Thursday, February 18, 2010

welcome (back) to the deep South

Yesterday I got to drive from Birmingham to Auburn. Not sure I have been in this part of the state before, which is atnthe western edge of the ridge-and-valley belt that extends from the Appalachians. Yep, I can tell I am back in the south because: Spanish moss is festooned from every vertical branch; the speed limit signs are only suggestions; the drinks tables have tall carboys labeled Sweet and Unsweet; the houses are made of brick; you still see teased and bouffant hairdos; men wear baseball caps to eat in nice restaurants; the valet, greeter and waiter all called me ma'am multiple times; and everyone (EVERY SINGLE ONE, I looked around carefully to be sure) in the restaurant was of Caucasian descent.

Tuesday, February 16, 2010


Every project has a beginning, full of excitement and happy thoughts. The middle may last awhile, depending on how much yard work there is to do. But the Olympics have provided the excuse to finsh my beaded cuff. There seems to be more yard work than usual this spring, but as long as I get to the weeds before they set seed, I guess that is all that matters. Actually that is a maybe at the moment, but it is no fun to sit on cold damp earth when the sun is not shining. Much more fun to sit at the ott lamp in the rocker in front of the TV. It is not a great photo, but here is the finished project.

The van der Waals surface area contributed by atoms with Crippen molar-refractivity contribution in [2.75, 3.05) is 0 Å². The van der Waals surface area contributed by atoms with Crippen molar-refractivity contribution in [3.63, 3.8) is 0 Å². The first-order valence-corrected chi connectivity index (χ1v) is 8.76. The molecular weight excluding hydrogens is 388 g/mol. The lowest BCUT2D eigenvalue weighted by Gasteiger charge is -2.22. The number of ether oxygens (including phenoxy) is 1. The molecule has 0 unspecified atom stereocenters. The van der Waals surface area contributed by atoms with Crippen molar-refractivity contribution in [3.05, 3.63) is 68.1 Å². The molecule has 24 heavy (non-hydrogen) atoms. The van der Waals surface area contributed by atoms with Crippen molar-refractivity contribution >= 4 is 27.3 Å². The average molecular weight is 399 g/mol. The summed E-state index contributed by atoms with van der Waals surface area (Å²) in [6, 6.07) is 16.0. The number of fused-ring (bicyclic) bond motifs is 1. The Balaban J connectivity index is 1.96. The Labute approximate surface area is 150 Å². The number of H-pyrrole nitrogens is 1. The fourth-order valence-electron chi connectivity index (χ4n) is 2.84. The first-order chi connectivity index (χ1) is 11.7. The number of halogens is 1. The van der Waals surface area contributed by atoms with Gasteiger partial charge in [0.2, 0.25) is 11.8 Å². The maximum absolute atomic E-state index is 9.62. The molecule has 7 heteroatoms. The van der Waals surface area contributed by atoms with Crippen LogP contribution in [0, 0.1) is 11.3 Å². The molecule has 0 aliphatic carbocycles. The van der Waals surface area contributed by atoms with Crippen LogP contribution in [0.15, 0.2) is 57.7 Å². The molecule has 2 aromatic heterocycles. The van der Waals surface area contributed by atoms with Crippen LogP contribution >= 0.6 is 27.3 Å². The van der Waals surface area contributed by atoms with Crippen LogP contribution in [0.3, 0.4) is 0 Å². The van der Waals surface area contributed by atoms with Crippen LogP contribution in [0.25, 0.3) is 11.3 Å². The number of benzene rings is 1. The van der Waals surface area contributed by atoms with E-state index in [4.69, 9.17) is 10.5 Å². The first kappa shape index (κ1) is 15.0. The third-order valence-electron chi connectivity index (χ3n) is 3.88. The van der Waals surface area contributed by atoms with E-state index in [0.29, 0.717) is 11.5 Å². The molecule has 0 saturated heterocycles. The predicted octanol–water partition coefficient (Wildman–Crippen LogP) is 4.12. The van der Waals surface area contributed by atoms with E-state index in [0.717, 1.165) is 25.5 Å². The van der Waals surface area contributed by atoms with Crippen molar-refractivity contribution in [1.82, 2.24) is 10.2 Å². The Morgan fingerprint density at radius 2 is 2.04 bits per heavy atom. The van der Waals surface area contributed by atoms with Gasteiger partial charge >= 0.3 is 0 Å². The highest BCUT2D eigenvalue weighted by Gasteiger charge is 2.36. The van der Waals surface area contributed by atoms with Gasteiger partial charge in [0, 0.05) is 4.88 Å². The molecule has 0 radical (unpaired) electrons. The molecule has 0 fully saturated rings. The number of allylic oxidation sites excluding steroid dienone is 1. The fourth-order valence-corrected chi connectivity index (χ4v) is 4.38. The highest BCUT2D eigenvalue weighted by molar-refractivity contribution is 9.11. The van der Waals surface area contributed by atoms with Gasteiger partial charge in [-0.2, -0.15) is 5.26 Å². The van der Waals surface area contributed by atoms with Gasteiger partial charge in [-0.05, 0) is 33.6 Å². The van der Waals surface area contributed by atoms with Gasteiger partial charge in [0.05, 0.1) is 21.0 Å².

Friday, February 12, 2010

the girls showed up

We have a flock of male turkeys that live in the hills above the house. I shamelessly support them with cracked corn from the feed store, even though the wildlife biologists tell us that encourages the coyotes to come down from the hills. Since I haven't seen the coyotes and didn't even hear them this winter, I have discounted that and continue to feed all the birds that come to my property. The females seem to live on the other side of the hill, to the north of here. A few weeks ago a few females showed up and joined the flock. They are smaller and not as colorful. How fun it would be if there were chicks around this spring!